the United States rejects any undemocratic system or act of aggression in which Israel unilaterally exercises permanent rule over a Palestinian people denied self-determination and human rights.
Statement of policy
It is the policy of the United States not to support actions by the Government of Israel involving—
the military detention of Palestinian children in violation of international law;
the seizure, appropriation, and destruction of Palestinian property or the forcible transfer of civilians in the occupied West Bank in violation of international law; or
further annexation of Palestinian land and property in violation of international law.
Limitation on assistance
Notwithstanding any other provision of law, none of the funds authorized to be appropriated or otherwise made available for assistance to the Government of Israel may be obligated or expended for any of the following:
Supporting the military detention, interrogation, abuse, or ill treatment of Palestinian children in violation of international humanitarian law or to support the use against Palestinian children of any of the following practices:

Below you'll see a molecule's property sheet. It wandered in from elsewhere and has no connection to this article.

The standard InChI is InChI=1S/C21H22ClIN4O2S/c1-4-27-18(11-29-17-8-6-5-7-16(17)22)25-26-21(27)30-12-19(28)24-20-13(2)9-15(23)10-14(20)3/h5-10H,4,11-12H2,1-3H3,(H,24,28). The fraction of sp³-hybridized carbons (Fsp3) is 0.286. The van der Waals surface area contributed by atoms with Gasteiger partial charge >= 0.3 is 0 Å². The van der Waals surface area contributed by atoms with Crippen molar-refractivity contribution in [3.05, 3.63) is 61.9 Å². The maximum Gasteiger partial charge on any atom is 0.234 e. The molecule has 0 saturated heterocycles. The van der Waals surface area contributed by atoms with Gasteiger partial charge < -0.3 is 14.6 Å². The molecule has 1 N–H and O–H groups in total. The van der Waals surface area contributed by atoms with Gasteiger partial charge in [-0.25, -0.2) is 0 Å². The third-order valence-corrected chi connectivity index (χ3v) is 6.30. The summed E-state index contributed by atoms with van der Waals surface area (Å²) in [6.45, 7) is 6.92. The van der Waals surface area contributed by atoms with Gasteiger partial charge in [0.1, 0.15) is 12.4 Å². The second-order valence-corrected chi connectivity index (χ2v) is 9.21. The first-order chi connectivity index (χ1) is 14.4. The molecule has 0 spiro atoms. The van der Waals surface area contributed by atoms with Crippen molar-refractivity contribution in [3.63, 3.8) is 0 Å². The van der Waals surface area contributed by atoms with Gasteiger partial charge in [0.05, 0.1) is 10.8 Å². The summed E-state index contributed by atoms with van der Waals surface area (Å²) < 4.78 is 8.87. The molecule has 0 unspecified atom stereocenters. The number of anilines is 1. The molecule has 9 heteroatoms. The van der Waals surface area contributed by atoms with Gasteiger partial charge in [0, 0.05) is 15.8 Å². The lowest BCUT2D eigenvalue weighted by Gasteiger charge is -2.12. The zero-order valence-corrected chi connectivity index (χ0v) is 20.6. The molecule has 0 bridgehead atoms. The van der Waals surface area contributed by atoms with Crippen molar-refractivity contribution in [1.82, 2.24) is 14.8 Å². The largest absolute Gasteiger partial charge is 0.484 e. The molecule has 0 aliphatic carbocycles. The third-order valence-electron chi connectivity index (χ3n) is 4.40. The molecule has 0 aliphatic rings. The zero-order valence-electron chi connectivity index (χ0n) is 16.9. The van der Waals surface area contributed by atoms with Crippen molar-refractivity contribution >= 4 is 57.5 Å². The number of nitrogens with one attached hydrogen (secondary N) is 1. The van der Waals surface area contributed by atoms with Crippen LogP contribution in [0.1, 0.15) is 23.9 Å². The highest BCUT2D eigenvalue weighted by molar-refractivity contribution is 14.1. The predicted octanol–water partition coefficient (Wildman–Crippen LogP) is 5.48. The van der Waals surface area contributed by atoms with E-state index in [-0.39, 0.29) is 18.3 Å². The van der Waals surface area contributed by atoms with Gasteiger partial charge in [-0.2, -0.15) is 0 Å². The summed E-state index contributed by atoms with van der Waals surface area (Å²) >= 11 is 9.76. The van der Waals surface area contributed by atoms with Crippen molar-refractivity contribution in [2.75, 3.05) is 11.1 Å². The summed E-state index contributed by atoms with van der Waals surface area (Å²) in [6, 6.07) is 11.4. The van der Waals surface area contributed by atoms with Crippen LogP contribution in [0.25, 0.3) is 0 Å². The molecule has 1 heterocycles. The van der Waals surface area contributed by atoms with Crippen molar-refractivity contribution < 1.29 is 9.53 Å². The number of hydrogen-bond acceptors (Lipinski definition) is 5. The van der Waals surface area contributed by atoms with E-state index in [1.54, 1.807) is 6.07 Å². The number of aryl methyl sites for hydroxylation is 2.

Torture or cruel, inhumane, or degrading treatment.
Physical violence, including restraint in stress positions.
Hooding, sensory deprivation, death threats, or other forms of psychological abuse.
Incommunicado detention or solitary confinement.
Administrative detention, or imprisonment without charge or trial, as described in section 2(10).
Denial of access to parents or legal counsel during interrogations.
Confessions obtained by force or coercion.
Supporting the seizure, appropriation, or destruction of Palestinian property and forcible transfer of civilians in the Israeli-controlled and occupied West Bank in violation of international humanitarian law.